• Involve Leadership: Secure executive champion(s) to help communicate the business context and impact of a refreshed visual identity across the organisation.
  • Designate Brand Stewards: Task influential managers from crucial divisions like Marketing, Communications and Customer Service to cascade logo style guides to their teams pre-launch.
  • Educate Employees: People need help processing changes to the beloved iconography they sport on their mugs and t-shirts. Share positioning rationale and new guidelines widely.

“The most successful visual identity shifts come from companies that involved staff early on and helped them recognise how a refresh helps the organisation stay vibrant and tackle new challenges.”

Brand Strategist Rebecca Robins.

Phase In Transition

Big bang rebrands risk shocking system constituencies. Branded elements permeate digital interfaces, packaging, uniforms, fleet vehicles, signage and more. Phasing brand identity transitions across inventory minimises disruption:

  • Digital First Roll Outs: Launch redesigned logos on websites, apps and social channels first. Iterating early with digital enables rapid refinements based on user feedback before committing resources to hard goods.
  • Inventory Phase Out Only produces future merchandise, packaging, fleet paint jobs, etc., showcasing modernised aesthetics. Let legacy branded materials currently in the market play out.
  • Style Guide Sunset Policies: Communicate timeframe expectations internally for when old versus new logo treatments apply as usage guidelines phase in.

Allow Post-Launch Iterations

Treating logo redesign launches as fixed one-and-done efforts risks backlash if reception skews negative. Savvy brand custodians designate phase two refinement periods, allowing tweaks responding to consumer reactions.

Recent examples of post-launch logo revisions include:

  • Uber: Ditched the “atom” icon central to its 2018 rebrand just months after launch in favour of a simplified wordmark.
  • Mailchimp: Quickly reverted to more recognisable visual branding following its failed “Freddie” redesign attempt.
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Building iterative windows into initial rollout plans demonstrates customer centricity – especially powerful for the digital age.

Notable Rebrand Attempts: Hits, Misses and Controversies

How do industry leaders apply rebranding best practices when reinventing famous visual identities? We analyse recent efforts, spotlighting both stunning successes and cautionary tales.

Hits: Turbocharging Brand Positioning

1. Uber: Signaling Safety + Sustainability Commitments

Uber's app icon redesign compressed the company's digitised journey into a minimalist “U” against a safe green background. The pared-down branding visually encapsulates CEO Dara Khosrowshahi's shift towards safety and sustainability after years of cultural turmoil. Early simplicity drew critiques of boringness, but the bright green colour created a standout and aligned Uber with eco-friendly transport alternatives.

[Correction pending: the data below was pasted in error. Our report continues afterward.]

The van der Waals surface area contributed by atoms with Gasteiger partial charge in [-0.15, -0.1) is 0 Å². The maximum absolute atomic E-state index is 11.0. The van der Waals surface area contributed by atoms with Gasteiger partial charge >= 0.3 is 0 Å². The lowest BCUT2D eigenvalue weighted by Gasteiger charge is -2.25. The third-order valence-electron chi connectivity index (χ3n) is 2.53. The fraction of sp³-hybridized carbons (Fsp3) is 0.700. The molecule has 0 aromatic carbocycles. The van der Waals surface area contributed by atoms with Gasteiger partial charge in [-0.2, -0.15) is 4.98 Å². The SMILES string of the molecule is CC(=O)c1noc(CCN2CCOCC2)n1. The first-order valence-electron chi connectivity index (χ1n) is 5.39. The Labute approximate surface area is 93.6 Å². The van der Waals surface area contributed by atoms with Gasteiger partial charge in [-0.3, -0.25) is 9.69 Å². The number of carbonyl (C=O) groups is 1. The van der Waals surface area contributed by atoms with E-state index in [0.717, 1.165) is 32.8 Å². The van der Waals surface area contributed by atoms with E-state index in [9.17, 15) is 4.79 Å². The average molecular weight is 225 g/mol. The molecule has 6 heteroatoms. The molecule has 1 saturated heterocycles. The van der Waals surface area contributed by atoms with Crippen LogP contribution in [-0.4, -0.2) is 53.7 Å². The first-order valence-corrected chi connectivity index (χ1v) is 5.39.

2. Dunkin’: Dropping “Donuts” To Attract Health-Conscious

Ditching “Donuts” to become just Dunkin’ in 2018 signified a product mix migrating to appeal to health-conscious consumers via fresher sandwiches, flatbreads and plant-based proteins. The truncated branding successfully boosted perceptions of versatility beyond fried, sugary treats. Revenues jumped too – over $300m annually, according to 2016 analyst estimates.

Dunkin Donuts Rebranding Example

3. Weight Watchers: Supporting Wellness Journey Evolution

Shedding nearly half its moniker to become “WW”, modernised branding is no longer centred on weight loss alone. The simplified logo better encapsulates parent WW International’s expanding wellness mission across fitness, nutrition and mindfulness.

4. YouTube's Minimalist Rebrand

When YouTube unveiled its dynamic new logo in 2017, it faced some criticism. The iconic red play button symbol was flatter and simpler – losing some of its 3D perspective. However, this more minimalist aesthetic fits YouTube's modern context within the Google brand family. It formed recognisable connections through a similar red subscribe button.

Rebranding Youtube Website

5. Mastercard Drops Name, Master Symbol

In 2019, Mastercard dropped its name from the logo, retaining only its intersecting red/yellow circles. Having secured iconic decodability, the name became redundant. This forceful embrace of confident symbolism demonstrates tremendous consumer connection. It conveys that Mastercard is now bigger than any label.

Misses: When Simplifying Goes Too Far

1. The Gap: Losing Brand Identity With a Blank Canvas

In 2010, Gap rolled out a stripped-down logo, ditching its longstanding navy blue box and font treatment for a simplistic Helvetica-type treatment on white. The anonymous branding drew instant scorn, making Gap unrecognisable and absent traditional markers. Critics lamented the interchangeable logo could belong to any generic clothing retailer. Gap quickly reverted to classic iconography just one week later.

Gap Poor Logo Fail

2. Animal Planet: Dropping Critters Alienates Nature Fans